Kerouac seldom wrote his letters by hand, preferring a typewriter; the appearance of such a lengthy, handwritten, seminal letter--to his best friend and the leading character in his greatest novel--affords a rare and revealing glimpse at the genesis of one of the greatest contemporary myths in modern American culture. Folded in fourths for mailing; trace darkening; fine.
161. KEROUAC, John. The Town and the City. NY: Harcourt Brace (1950). His first novel, written in the style of Kerouac's idol, Thomas Wolfe. Kerouac later dismissed this novel as "dead"--contrasting it with the stream-of-consciousness style that he adopted for his later novels--but at least one critic called it "an excellent novel in the Wolfeian autobiographic style." In fact, Kerouac's correspondence shows him to have been preparing to write On the Road while this novel was still unpublished, and to have envisioned them as being of a piece, both arising from the fact that he self-consciously viewed himself as a writer. While not as deliberately experimental or jazz-inspired as his later books, especially On the Road, The Town and the City clearly shows Kerouac's literary antecedents, and his view of himself as a literary artist, long before he came to be a cultural icon--a fact that is still not fully appreciated in the literary and scholarly community. This copy is signed by the author,"John Kerouac," on the front endpaper--an early signature, as he later signed his books "Jack Kerouac," after the success of On the Road. Some fading to the top stain, corners very slightly bumped; near fine in a very near fine dust jacket with trace rubbing at the extremities. A very attractive copy of one of the most important fiction debuts of the postwar period, and extremely scarce with a contemporary signature. In custom folding chemise and gilt stamped, full morocco slipcase.
162. KEROUAC, Jack. "Someday you'll be lying there in a nice trance..." Pleasant Valley: Kriya Press, 1967. Attractive broadside, approximately 12" x 17 1/2", issued by the Kriya Press of Sri Ram Ashrama in upstate New York. Four stanzas, with a black and white illustration. One of 100 copies, and one of the scarcest Kerouac items produced in his lifetime. Only the deluxe editions of the Grove Press titles, Dr. Sax and Mexico City Blues, were issued in smaller numbers. A year before this broadside was done, a broadside was issued of A Pun for Al Gelpi in an edition of 100 copies, which is one of the legendarily scarce Kerouac items. Framed, fine.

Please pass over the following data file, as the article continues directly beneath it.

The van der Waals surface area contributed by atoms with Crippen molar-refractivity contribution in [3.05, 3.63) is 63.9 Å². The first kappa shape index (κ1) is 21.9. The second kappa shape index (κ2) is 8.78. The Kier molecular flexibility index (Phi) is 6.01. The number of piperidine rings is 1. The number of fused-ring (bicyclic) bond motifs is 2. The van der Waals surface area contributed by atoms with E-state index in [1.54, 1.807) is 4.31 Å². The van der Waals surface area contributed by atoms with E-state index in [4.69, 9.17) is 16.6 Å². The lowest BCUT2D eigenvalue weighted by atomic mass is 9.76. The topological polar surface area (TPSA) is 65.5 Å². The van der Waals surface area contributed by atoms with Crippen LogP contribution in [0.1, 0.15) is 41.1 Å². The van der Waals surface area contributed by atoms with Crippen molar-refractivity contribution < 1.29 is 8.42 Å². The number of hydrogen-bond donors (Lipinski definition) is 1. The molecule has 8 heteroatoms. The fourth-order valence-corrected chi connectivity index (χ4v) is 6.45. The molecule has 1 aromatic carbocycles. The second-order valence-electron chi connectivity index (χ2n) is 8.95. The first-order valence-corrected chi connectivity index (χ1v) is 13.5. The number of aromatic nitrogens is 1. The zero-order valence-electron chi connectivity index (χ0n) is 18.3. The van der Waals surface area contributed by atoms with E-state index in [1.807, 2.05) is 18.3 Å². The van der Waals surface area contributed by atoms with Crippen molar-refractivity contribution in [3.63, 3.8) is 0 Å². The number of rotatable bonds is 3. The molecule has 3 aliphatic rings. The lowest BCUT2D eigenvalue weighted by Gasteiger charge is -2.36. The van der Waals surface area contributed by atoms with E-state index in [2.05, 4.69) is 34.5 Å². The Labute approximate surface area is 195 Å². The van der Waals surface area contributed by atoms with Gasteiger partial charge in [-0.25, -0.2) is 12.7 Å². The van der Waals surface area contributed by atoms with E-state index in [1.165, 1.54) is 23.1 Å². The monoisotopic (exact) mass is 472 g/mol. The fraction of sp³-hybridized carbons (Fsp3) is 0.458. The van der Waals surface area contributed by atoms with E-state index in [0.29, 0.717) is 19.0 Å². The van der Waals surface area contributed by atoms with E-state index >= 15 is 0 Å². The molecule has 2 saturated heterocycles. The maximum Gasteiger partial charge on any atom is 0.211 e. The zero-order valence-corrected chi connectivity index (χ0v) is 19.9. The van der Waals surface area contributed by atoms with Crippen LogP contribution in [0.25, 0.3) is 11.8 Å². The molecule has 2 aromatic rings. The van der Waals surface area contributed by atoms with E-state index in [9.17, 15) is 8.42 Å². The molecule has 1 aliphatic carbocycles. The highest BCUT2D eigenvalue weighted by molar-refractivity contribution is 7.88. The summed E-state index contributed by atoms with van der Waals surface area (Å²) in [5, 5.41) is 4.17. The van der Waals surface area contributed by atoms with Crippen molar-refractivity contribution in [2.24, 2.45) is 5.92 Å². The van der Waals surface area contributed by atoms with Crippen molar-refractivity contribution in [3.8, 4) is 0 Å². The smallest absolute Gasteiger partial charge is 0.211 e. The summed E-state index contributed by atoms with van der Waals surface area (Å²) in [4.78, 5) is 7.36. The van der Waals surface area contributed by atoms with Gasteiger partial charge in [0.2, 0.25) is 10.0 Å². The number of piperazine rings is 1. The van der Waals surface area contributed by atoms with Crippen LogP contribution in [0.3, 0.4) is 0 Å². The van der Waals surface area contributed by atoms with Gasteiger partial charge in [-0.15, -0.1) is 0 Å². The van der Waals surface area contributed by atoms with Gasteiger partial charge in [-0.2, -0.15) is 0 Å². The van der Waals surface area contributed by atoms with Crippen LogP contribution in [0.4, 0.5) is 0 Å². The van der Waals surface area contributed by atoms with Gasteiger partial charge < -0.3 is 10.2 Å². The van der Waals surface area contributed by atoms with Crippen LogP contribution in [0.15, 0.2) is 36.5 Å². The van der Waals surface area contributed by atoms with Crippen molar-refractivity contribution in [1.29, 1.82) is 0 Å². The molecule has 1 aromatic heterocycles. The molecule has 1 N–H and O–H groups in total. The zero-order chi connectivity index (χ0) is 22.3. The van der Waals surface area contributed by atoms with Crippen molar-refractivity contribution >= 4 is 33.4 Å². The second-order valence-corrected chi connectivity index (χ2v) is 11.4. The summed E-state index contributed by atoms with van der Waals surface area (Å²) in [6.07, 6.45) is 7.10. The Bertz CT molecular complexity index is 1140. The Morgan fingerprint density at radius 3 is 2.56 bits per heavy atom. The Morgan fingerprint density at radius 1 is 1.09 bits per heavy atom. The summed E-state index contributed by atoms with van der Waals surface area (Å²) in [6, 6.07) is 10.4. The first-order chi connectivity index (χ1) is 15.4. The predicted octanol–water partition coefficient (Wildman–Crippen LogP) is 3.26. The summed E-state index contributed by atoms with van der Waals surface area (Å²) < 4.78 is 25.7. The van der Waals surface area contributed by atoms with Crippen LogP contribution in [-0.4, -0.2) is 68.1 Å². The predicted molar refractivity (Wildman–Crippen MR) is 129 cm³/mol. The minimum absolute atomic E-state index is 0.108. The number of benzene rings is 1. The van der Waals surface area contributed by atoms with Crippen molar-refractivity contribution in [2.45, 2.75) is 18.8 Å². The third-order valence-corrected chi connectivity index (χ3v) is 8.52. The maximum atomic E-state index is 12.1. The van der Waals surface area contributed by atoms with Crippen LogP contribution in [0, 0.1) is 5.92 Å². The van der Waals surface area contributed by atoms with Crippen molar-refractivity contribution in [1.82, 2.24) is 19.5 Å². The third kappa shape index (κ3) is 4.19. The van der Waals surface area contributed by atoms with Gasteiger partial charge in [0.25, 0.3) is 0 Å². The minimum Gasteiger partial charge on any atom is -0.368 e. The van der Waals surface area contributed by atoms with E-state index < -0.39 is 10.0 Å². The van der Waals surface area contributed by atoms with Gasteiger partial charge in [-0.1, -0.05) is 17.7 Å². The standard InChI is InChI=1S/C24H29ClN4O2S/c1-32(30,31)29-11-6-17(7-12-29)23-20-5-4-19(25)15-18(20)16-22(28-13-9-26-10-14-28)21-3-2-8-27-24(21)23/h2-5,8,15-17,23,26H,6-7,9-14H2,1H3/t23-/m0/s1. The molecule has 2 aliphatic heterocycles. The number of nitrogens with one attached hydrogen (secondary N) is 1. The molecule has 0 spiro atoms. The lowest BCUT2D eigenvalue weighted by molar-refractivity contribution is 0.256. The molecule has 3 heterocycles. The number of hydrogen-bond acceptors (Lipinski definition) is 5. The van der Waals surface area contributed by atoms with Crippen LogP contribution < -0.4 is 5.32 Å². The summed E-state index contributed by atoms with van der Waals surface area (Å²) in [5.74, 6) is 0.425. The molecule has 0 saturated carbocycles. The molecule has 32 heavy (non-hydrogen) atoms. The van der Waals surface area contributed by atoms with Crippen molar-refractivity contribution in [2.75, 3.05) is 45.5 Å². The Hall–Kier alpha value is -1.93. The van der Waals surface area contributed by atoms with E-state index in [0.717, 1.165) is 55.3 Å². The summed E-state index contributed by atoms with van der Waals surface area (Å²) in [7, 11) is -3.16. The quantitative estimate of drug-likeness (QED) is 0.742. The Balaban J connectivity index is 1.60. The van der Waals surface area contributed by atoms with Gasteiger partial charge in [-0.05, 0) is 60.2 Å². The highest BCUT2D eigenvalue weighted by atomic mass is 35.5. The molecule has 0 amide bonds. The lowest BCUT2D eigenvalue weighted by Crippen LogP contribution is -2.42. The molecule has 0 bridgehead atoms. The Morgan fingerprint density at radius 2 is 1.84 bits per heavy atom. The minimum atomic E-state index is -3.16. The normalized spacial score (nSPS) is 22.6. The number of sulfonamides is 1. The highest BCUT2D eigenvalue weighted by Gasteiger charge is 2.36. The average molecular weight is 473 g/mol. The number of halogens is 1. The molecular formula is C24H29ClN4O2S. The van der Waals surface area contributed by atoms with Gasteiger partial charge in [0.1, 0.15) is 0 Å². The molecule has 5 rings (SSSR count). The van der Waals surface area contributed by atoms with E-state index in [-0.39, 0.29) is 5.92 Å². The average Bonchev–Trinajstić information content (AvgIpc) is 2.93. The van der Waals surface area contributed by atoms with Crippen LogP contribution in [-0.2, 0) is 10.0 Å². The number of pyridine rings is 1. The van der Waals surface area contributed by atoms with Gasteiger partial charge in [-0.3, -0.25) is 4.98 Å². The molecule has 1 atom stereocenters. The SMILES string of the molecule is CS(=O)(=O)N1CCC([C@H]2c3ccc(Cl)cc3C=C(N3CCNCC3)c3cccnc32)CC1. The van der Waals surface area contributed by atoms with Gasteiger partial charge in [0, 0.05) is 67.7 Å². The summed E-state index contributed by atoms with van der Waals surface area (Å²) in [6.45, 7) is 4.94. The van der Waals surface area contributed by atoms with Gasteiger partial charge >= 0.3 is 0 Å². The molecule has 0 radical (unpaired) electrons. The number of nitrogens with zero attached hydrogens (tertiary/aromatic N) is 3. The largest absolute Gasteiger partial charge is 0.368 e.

163. KIDDER, Tracy. The Soul of a New Machine. Boston: Atlantic-Little Brown (1981). His second book, winner of the Pulitzer Prize and the National Book Award for Nonfiction. Kidder spent a year with a design team at Data General, chronicling the process of designing a new minicomputer, and recounted the tale in lucid, accessible prose which opened up this normally invisible aspect of the contemporary world of high technology and industry to a wide readership. He has followed a similar pattern for his more recent books, which have been critical and commercial successes, and have focused on such seemingly mundane subjects as the building of a house, a year in the life of a schoolteacher, and growing old in a nursing home. Faded at the tip of the spine; else fine in a spine-faded, else fine dust jacket. A shining example of the kind of "literary journalism" that grew out of the New Journalism of the 1960s, and the breakdown of the stylistic barriers between journalism and the more literary forms. Reprinted many times and something of a bestseller but, in our experience, a surprisingly scarce volume in the first printing.
164. KILLENS, John O. Youngblood. NY: Dial, 1954. The first book by this important, award-winning African-American author from Georgia, who was chairman of the Harlem Writers Guild Workshop in the 1960s, among numerous other literary honors. The novel tells the story of a black family in Georgia in the late 1920s and early 1930s, a period of Jim Crow laws and rampant racism. Inscribed by the author in 1972. Publisher's stamp on title page; near fine in a very good dust jacket with several edge tears. An important debut.
165. - . Same title, a review copy of the second edition (NY: Trident, 1966), reissued shortly after his fourth book had been published in January, 1966. Inscribed by the author in 1972. Fine in a very good, spine-tanned dust jacket, with review slip and promotional sheet laid in.
166. KILLENS, John Oliver. And Then We Heard the Thunder. NY: Knopf, 1963. The author's second book, a novel of black Americans fighting in World War II. The author served 26 months with the Amphibian Forces in the South Pacific during that war. Inscribed by the author in 1972. Fine in a near fine dust jacket with rubbing on the spine fold and a couple of small spots on the spine.